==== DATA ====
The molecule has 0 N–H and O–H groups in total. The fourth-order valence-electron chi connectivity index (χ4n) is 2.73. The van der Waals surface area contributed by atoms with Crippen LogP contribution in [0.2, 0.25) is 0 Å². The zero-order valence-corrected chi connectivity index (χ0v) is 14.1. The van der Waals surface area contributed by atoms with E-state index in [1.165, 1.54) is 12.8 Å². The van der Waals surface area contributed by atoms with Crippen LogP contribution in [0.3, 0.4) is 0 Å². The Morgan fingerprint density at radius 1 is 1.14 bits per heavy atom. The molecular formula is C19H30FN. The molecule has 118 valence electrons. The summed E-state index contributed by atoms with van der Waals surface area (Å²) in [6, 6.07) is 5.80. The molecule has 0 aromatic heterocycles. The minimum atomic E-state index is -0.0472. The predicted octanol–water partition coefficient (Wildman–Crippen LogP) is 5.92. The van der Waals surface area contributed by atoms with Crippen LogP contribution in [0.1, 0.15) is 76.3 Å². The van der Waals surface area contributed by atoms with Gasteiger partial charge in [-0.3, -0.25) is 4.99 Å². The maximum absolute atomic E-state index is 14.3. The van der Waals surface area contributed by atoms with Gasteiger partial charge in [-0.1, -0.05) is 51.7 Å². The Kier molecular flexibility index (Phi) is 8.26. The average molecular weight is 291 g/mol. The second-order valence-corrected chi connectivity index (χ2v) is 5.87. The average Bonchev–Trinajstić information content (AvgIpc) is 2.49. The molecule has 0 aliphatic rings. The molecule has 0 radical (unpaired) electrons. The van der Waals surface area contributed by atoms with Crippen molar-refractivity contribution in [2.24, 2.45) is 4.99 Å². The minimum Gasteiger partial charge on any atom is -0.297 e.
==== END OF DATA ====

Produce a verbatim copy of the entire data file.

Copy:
The molecule has 0 N–H and O–H groups in total. The fourth-order valence-electron chi connectivity index (χ4n) is 2.73. The van der Waals surface area contributed by atoms with Crippen LogP contribution in [0.2, 0.25) is 0 Å². The zero-order valence-corrected chi connectivity index (χ0v) is 14.1. The van der Waals surface area contributed by atoms with E-state index in [1.165, 1.54) is 12.8 Å². The van der Waals surface area contributed by atoms with Crippen LogP contribution in [0.3, 0.4) is 0 Å². The Morgan fingerprint density at radius 1 is 1.14 bits per heavy atom. The molecular formula is C19H30FN. The molecule has 118 valence electrons. The summed E-state index contributed by atoms with van der Waals surface area (Å²) in [6, 6.07) is 5.80. The molecule has 0 aromatic heterocycles. The minimum atomic E-state index is -0.0472. The predicted octanol–water partition coefficient (Wildman–Crippen LogP) is 5.92. The van der Waals surface area contributed by atoms with Crippen LogP contribution in [0.1, 0.15) is 76.3 Å². The van der Waals surface area contributed by atoms with Gasteiger partial charge in [-0.3, -0.25) is 4.99 Å². The maximum absolute atomic E-state index is 14.3. The van der Waals surface area contributed by atoms with Gasteiger partial charge in [-0.1, -0.05) is 51.7 Å². The Kier molecular flexibility index (Phi) is 8.26. The average molecular weight is 291 g/mol. The second-order valence-corrected chi connectivity index (χ2v) is 5.87. The average Bonchev–Trinajstić information content (AvgIpc) is 2.49. The molecule has 0 aliphatic rings. The molecule has 0 radical (unpaired) electrons. The van der Waals surface area contributed by atoms with Crippen molar-refractivity contribution in [2.24, 2.45) is 4.99 Å². The minimum Gasteiger partial charge on any atom is -0.297 e.